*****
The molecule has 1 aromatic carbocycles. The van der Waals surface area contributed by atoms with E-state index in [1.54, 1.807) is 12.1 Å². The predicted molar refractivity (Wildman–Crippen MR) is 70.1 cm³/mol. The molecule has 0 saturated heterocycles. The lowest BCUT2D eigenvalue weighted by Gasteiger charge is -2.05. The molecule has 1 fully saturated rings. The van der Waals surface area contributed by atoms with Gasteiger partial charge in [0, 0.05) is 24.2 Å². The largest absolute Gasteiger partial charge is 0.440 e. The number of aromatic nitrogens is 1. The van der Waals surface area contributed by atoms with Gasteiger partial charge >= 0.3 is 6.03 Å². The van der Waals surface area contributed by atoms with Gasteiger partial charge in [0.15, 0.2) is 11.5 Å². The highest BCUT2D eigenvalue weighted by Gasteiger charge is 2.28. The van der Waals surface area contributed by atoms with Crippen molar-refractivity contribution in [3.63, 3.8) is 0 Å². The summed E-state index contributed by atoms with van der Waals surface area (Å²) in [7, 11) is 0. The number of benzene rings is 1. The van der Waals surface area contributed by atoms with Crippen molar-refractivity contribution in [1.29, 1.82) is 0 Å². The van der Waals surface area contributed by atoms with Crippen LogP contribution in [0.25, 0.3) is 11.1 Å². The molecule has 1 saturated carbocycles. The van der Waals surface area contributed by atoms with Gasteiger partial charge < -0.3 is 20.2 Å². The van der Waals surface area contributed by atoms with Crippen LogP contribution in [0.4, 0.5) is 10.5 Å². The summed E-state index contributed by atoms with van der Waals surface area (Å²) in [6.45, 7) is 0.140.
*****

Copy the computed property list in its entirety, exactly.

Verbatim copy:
The molecule has 1 aromatic carbocycles. The van der Waals surface area contributed by atoms with E-state index in [1.54, 1.807) is 12.1 Å². The predicted molar refractivity (Wildman–Crippen MR) is 70.1 cm³/mol. The molecule has 0 saturated heterocycles. The lowest BCUT2D eigenvalue weighted by Gasteiger charge is -2.05. The molecule has 1 fully saturated rings. The van der Waals surface area contributed by atoms with Gasteiger partial charge in [0, 0.05) is 24.2 Å². The largest absolute Gasteiger partial charge is 0.440 e. The number of aromatic nitrogens is 1. The van der Waals surface area contributed by atoms with Gasteiger partial charge >= 0.3 is 6.03 Å². The van der Waals surface area contributed by atoms with Gasteiger partial charge in [0.15, 0.2) is 11.5 Å². The highest BCUT2D eigenvalue weighted by Gasteiger charge is 2.28. The van der Waals surface area contributed by atoms with Crippen molar-refractivity contribution in [3.63, 3.8) is 0 Å². The summed E-state index contributed by atoms with van der Waals surface area (Å²) in [7, 11) is 0. The number of benzene rings is 1. The van der Waals surface area contributed by atoms with Crippen molar-refractivity contribution in [1.29, 1.82) is 0 Å². The van der Waals surface area contributed by atoms with Crippen LogP contribution in [0.25, 0.3) is 11.1 Å². The molecule has 1 saturated carbocycles. The van der Waals surface area contributed by atoms with Gasteiger partial charge < -0.3 is 20.2 Å². The van der Waals surface area contributed by atoms with Crippen LogP contribution in [0.4, 0.5) is 10.5 Å². The summed E-state index contributed by atoms with van der Waals surface area (Å²) in [6.45, 7) is 0.140.